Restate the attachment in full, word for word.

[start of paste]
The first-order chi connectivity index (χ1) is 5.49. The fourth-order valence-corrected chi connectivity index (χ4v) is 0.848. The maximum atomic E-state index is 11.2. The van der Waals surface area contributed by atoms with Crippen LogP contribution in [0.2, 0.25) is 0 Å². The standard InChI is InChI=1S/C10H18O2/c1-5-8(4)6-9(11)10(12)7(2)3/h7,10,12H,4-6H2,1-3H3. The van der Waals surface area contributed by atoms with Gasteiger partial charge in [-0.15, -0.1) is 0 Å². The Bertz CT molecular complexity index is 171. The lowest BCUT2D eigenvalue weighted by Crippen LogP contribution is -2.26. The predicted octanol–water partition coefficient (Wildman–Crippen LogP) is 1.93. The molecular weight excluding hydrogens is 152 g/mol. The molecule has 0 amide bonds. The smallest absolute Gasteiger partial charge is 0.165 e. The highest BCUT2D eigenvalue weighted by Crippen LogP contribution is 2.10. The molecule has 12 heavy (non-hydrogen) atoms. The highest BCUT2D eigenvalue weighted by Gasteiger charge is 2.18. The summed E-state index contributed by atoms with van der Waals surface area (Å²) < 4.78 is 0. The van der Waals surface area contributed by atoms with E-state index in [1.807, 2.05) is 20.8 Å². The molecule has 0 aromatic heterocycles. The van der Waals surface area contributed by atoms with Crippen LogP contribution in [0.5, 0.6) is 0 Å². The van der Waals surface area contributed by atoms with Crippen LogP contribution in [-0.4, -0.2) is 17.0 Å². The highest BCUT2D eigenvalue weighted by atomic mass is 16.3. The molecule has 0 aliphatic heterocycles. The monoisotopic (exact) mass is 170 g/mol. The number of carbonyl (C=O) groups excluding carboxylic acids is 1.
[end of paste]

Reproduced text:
The first-order chi connectivity index (χ1) is 5.49. The fourth-order valence-corrected chi connectivity index (χ4v) is 0.848. The maximum atomic E-state index is 11.2. The van der Waals surface area contributed by atoms with Crippen LogP contribution in [0.2, 0.25) is 0 Å². The standard InChI is InChI=1S/C10H18O2/c1-5-8(4)6-9(11)10(12)7(2)3/h7,10,12H,4-6H2,1-3H3. The van der Waals surface area contributed by atoms with Gasteiger partial charge in [-0.15, -0.1) is 0 Å². The Bertz CT molecular complexity index is 171. The lowest BCUT2D eigenvalue weighted by Crippen LogP contribution is -2.26. The predicted octanol–water partition coefficient (Wildman–Crippen LogP) is 1.93. The molecular weight excluding hydrogens is 152 g/mol. The molecule has 0 amide bonds. The smallest absolute Gasteiger partial charge is 0.165 e. The highest BCUT2D eigenvalue weighted by Crippen LogP contribution is 2.10. The molecule has 12 heavy (non-hydrogen) atoms. The highest BCUT2D eigenvalue weighted by Gasteiger charge is 2.18. The summed E-state index contributed by atoms with van der Waals surface area (Å²) < 4.78 is 0. The van der Waals surface area contributed by atoms with E-state index in [1.807, 2.05) is 20.8 Å². The molecule has 0 aromatic heterocycles. The van der Waals surface area contributed by atoms with Crippen LogP contribution in [0.5, 0.6) is 0 Å². The van der Waals surface area contributed by atoms with Crippen LogP contribution in [-0.4, -0.2) is 17.0 Å². The highest BCUT2D eigenvalue weighted by atomic mass is 16.3. The molecule has 0 aliphatic heterocycles. The monoisotopic (exact) mass is 170 g/mol. The number of carbonyl (C=O) groups excluding carboxylic acids is 1.